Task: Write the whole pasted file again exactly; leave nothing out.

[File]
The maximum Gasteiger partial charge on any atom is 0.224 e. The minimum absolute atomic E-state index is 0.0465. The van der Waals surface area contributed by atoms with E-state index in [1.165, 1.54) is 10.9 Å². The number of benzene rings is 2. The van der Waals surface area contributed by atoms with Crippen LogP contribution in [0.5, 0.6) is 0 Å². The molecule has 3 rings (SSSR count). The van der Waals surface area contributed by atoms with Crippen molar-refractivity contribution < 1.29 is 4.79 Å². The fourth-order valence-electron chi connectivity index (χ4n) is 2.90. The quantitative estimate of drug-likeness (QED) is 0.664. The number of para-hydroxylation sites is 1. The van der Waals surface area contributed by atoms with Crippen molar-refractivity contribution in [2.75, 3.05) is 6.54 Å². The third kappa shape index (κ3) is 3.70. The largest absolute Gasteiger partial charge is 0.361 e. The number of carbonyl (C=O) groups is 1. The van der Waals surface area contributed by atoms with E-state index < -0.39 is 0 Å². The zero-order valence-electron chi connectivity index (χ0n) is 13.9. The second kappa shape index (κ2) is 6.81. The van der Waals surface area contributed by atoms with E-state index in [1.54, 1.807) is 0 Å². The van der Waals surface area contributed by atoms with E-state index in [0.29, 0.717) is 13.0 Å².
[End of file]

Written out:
The maximum Gasteiger partial charge on any atom is 0.224 e. The minimum absolute atomic E-state index is 0.0465. The van der Waals surface area contributed by atoms with E-state index in [1.165, 1.54) is 10.9 Å². The number of benzene rings is 2. The van der Waals surface area contributed by atoms with Crippen LogP contribution in [0.5, 0.6) is 0 Å². The molecule has 3 rings (SSSR count). The van der Waals surface area contributed by atoms with Crippen molar-refractivity contribution < 1.29 is 4.79 Å². The fourth-order valence-electron chi connectivity index (χ4n) is 2.90. The quantitative estimate of drug-likeness (QED) is 0.664. The number of para-hydroxylation sites is 1. The van der Waals surface area contributed by atoms with Crippen molar-refractivity contribution in [2.75, 3.05) is 6.54 Å². The third kappa shape index (κ3) is 3.70. The largest absolute Gasteiger partial charge is 0.361 e. The number of carbonyl (C=O) groups is 1. The van der Waals surface area contributed by atoms with E-state index < -0.39 is 0 Å². The zero-order valence-electron chi connectivity index (χ0n) is 13.9. The second kappa shape index (κ2) is 6.81. The van der Waals surface area contributed by atoms with E-state index in [1.54, 1.807) is 0 Å². The van der Waals surface area contributed by atoms with E-state index in [0.29, 0.717) is 13.0 Å².